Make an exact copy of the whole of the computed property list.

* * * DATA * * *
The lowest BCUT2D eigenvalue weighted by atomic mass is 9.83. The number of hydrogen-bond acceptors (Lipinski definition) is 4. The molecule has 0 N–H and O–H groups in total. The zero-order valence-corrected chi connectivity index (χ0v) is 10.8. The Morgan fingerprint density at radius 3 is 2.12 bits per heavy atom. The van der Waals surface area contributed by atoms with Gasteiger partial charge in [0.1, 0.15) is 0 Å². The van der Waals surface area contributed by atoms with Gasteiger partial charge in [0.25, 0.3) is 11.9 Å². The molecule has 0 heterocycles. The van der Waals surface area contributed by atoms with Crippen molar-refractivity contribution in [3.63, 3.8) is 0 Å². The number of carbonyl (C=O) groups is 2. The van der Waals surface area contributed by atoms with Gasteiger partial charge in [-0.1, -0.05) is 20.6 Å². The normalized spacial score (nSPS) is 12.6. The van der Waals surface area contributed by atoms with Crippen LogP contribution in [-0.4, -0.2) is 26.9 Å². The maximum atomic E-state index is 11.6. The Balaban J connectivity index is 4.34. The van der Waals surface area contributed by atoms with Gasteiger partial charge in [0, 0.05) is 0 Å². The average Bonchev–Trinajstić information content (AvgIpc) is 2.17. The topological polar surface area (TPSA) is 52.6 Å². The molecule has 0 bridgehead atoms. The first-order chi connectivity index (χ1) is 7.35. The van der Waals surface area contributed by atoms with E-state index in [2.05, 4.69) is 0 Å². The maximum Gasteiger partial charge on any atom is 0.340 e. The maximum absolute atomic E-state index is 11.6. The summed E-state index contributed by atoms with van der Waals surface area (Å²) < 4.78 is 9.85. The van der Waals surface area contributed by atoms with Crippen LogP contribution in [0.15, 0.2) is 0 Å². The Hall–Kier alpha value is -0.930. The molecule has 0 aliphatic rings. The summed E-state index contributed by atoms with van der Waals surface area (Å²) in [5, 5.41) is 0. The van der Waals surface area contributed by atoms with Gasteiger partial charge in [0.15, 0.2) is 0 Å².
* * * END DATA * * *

The lowest BCUT2D eigenvalue weighted by atomic mass is 9.83. The number of hydrogen-bond acceptors (Lipinski definition) is 4. The molecule has 0 N–H and O–H groups in total. The zero-order valence-corrected chi connectivity index (χ0v) is 10.8. The Morgan fingerprint density at radius 3 is 2.12 bits per heavy atom. The van der Waals surface area contributed by atoms with Gasteiger partial charge in [0.1, 0.15) is 0 Å². The van der Waals surface area contributed by atoms with Gasteiger partial charge in [0.25, 0.3) is 11.9 Å². The molecule has 0 heterocycles. The van der Waals surface area contributed by atoms with Crippen molar-refractivity contribution in [3.63, 3.8) is 0 Å². The number of carbonyl (C=O) groups is 2. The van der Waals surface area contributed by atoms with Gasteiger partial charge in [-0.1, -0.05) is 20.6 Å². The normalized spacial score (nSPS) is 12.6. The van der Waals surface area contributed by atoms with Crippen LogP contribution in [-0.4, -0.2) is 26.9 Å². The maximum atomic E-state index is 11.6. The Balaban J connectivity index is 4.34. The van der Waals surface area contributed by atoms with Gasteiger partial charge in [0, 0.05) is 0 Å². The average Bonchev–Trinajstić information content (AvgIpc) is 2.17. The topological polar surface area (TPSA) is 52.6 Å². The molecule has 0 bridgehead atoms. The first-order chi connectivity index (χ1) is 7.35. The van der Waals surface area contributed by atoms with E-state index in [2.05, 4.69) is 0 Å². The maximum Gasteiger partial charge on any atom is 0.340 e. The maximum absolute atomic E-state index is 11.6. The summed E-state index contributed by atoms with van der Waals surface area (Å²) < 4.78 is 9.85. The van der Waals surface area contributed by atoms with Crippen LogP contribution in [0.15, 0.2) is 0 Å². The Hall–Kier alpha value is -0.930. The molecule has 0 aliphatic rings. The summed E-state index contributed by atoms with van der Waals surface area (Å²) in [5, 5.41) is 0. The van der Waals surface area contributed by atoms with Gasteiger partial charge in [0.15, 0.2) is 0 Å².